Which is the best English term for "the result of a mathematical integration"?

Mathematics Asked by Jundan Luo on November 10, 2020

I am writing an academic paper. And I wonder which is the best English term for "the result of a mathematical integration".

For example, I have a mathematical integration as below.

$$F = int f(u) du$$

Which is a more suitable name for $F$? "integral $f(u)$" or "integrated $f(u)$"? I must name $F$ in a way expressing its relationship with $f(u)$.

Thanks for your comments! As it is the "integral of $f(u)$", can I name it "integral $f(u)$" for short? I think I have to omit the preposition when defining a new academic word. ($f(u)$ is an already-defined physical term.)

2 Answers

The notation $int f$ is generally used in one of two contexts: either it represents a number (which we generally interpret as the area under the graph of $f$, but it is actually more general than that), or it represents a function.

A number

If $int f$ represents a number, then it is a definite integral. More commonly, this is written in the form $$ int_{a}^{b} f(x) ,mathrm{d}x qquadtext{or}qquad int_E f(x) ,mathrm{d}x.$$ Sometimes, a definite integral will be written without giving explicit bounds for the integration, or without specifying a domain of integration. In such a context where a number is still meant, this notation is generally understood to indicate integration over the entire domain of the function. For example, $$ int mathrm{e}^{-x^2},mathrm{d}x = int_{-infty}^{infty} mathrm{e}^{-x^2}, mathrm{d}x = sqrt{pi}.$$ In this context, the number which is obtained by integration is called the integral. More precisely, one might say that $int_E f(x),mathrm{d}x$ is called the "definite integral of $f$ over $E$".

A function

The same notation is also used to denote a function. For example, if $f$ is a "sufficiently nice" read-valued function defined on the real numbers, and there is a function $F$ with the property that $F'(x) = f(x)$ for all $x$, then we say that $F$ is an antiderivative or primitive of $f$. This is often written as $$ F(x) = int_{a}^{t} f(t),mathrm{d}t qquadtext{or}qquad F = int f. $$ It should be noted that $F$ is not unique—a function may have many antiderivatives, though these antiderivatives differ by only a constant, so it is not hard to specify the entire family of antiderivatives. The notation $int f$ is, perhaps, confusing, but it is justified by the Fundamental Theorem of Calculus, which demonstrates that definite integrals and antiderivatives are related, e.g. in the setting of Riemann integration, $F$ is an antiderivative of $f$, then $$ int_{a}^{b} f(x),mathrm{d}x = F(b) - F(a). $$ This function might also be called the indefinite integral or inverse derivative. Wikipedia gives another couple of terms.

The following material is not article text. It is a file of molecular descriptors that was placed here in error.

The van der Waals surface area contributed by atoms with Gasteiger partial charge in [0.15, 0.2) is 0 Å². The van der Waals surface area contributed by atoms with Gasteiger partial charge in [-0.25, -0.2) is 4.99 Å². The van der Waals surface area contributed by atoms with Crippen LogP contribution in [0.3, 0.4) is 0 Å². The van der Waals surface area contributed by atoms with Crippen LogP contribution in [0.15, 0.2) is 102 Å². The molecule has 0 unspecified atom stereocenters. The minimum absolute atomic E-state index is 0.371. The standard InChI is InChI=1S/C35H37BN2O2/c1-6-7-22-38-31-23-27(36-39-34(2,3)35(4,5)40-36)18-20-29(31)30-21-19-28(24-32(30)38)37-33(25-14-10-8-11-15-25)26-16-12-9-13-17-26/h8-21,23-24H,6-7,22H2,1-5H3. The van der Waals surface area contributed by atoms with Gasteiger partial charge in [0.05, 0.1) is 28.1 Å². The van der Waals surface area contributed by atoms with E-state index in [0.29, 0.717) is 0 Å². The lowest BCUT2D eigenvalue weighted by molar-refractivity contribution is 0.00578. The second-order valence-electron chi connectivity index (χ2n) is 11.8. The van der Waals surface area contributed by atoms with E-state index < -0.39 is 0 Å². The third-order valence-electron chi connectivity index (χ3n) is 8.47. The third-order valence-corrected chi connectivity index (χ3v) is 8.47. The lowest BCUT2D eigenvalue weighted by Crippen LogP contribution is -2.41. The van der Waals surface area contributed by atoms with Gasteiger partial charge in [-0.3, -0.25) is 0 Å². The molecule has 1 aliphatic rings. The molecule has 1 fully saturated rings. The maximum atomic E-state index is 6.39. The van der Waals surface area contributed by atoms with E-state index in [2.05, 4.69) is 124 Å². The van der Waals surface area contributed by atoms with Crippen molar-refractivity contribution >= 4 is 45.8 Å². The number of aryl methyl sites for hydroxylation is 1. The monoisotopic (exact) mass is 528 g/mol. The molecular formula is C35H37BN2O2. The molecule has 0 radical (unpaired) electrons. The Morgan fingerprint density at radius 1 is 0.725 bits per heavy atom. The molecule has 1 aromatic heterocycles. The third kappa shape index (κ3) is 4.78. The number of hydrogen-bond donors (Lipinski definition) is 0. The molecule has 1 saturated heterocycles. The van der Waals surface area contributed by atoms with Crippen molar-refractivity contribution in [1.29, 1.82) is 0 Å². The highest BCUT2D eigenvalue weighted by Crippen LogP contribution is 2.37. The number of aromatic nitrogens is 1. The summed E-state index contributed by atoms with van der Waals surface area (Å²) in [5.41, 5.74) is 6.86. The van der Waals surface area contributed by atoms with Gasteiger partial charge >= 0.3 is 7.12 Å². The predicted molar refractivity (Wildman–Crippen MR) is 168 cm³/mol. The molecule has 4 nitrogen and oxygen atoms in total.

A note on notation

The notation $f$ denotes a function, while $f(u)$ or $f(x)$ denotes a value of that function—this latter notation represents a number (or dependent variable), not a function. Thus it is a little strange to talk about "the integral of $f(u)$". Thus it is fine to say that something is the "integral of $f$", but it is not quite right to say that it is the "integral of $f(u)$".


If $int f$ denotes a number, that number is the integral or definite integral of $f$ (over some interval or domain). If $int f$ denotes a function, that function is an antiderivative or primitive of $f$. In either case, I would not elide the preposition—keep that "of" in there.

Answered by Xander Henderson on November 10, 2020

I agree with some comments. The term "integral" is used both for the problem and for the answer. This is like a lot of other words in mathematics:

5+3 is an easy sum
What is 5+3? The sum is 8.

5! is the product of the numbers from 1 to 5
120 is the product of the numbers from 1 to 5

Answered by GEdgar on November 10, 2020

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